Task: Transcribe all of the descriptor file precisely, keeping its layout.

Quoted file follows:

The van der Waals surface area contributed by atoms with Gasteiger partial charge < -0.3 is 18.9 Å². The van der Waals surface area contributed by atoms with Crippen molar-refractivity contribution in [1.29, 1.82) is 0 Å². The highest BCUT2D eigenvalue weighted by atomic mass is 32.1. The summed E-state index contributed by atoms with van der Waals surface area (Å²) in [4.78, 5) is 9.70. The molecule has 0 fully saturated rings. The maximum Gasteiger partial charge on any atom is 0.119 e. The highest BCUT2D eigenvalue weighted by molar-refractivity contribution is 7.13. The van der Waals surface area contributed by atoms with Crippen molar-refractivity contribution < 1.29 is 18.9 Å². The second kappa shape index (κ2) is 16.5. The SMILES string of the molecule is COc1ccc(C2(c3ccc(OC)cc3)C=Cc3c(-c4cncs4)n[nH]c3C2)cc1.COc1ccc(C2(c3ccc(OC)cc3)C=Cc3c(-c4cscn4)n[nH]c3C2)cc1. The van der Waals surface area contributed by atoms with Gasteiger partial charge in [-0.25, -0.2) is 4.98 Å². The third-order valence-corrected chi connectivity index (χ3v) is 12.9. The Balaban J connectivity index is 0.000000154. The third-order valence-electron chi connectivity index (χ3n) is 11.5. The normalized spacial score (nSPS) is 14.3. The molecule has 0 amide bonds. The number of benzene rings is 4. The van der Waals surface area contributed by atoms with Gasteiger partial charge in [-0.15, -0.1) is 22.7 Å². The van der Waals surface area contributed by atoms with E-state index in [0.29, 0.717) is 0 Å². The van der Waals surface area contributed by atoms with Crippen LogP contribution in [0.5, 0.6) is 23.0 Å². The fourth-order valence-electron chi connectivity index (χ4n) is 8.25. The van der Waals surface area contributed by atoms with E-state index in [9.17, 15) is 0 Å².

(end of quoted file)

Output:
The van der Waals surface area contributed by atoms with Gasteiger partial charge < -0.3 is 18.9 Å². The van der Waals surface area contributed by atoms with Crippen molar-refractivity contribution in [1.29, 1.82) is 0 Å². The highest BCUT2D eigenvalue weighted by atomic mass is 32.1. The summed E-state index contributed by atoms with van der Waals surface area (Å²) in [4.78, 5) is 9.70. The molecule has 0 fully saturated rings. The maximum Gasteiger partial charge on any atom is 0.119 e. The highest BCUT2D eigenvalue weighted by molar-refractivity contribution is 7.13. The van der Waals surface area contributed by atoms with Crippen molar-refractivity contribution < 1.29 is 18.9 Å². The second kappa shape index (κ2) is 16.5. The SMILES string of the molecule is COc1ccc(C2(c3ccc(OC)cc3)C=Cc3c(-c4cncs4)n[nH]c3C2)cc1.COc1ccc(C2(c3ccc(OC)cc3)C=Cc3c(-c4cscn4)n[nH]c3C2)cc1. The van der Waals surface area contributed by atoms with Gasteiger partial charge in [-0.25, -0.2) is 4.98 Å². The third-order valence-corrected chi connectivity index (χ3v) is 12.9. The Balaban J connectivity index is 0.000000154. The third-order valence-electron chi connectivity index (χ3n) is 11.5. The normalized spacial score (nSPS) is 14.3. The molecule has 0 amide bonds. The number of benzene rings is 4. The van der Waals surface area contributed by atoms with Gasteiger partial charge in [-0.15, -0.1) is 22.7 Å². The van der Waals surface area contributed by atoms with E-state index in [0.29, 0.717) is 0 Å². The van der Waals surface area contributed by atoms with Crippen LogP contribution in [0.5, 0.6) is 23.0 Å². The fourth-order valence-electron chi connectivity index (χ4n) is 8.25. The van der Waals surface area contributed by atoms with E-state index in [9.17, 15) is 0 Å².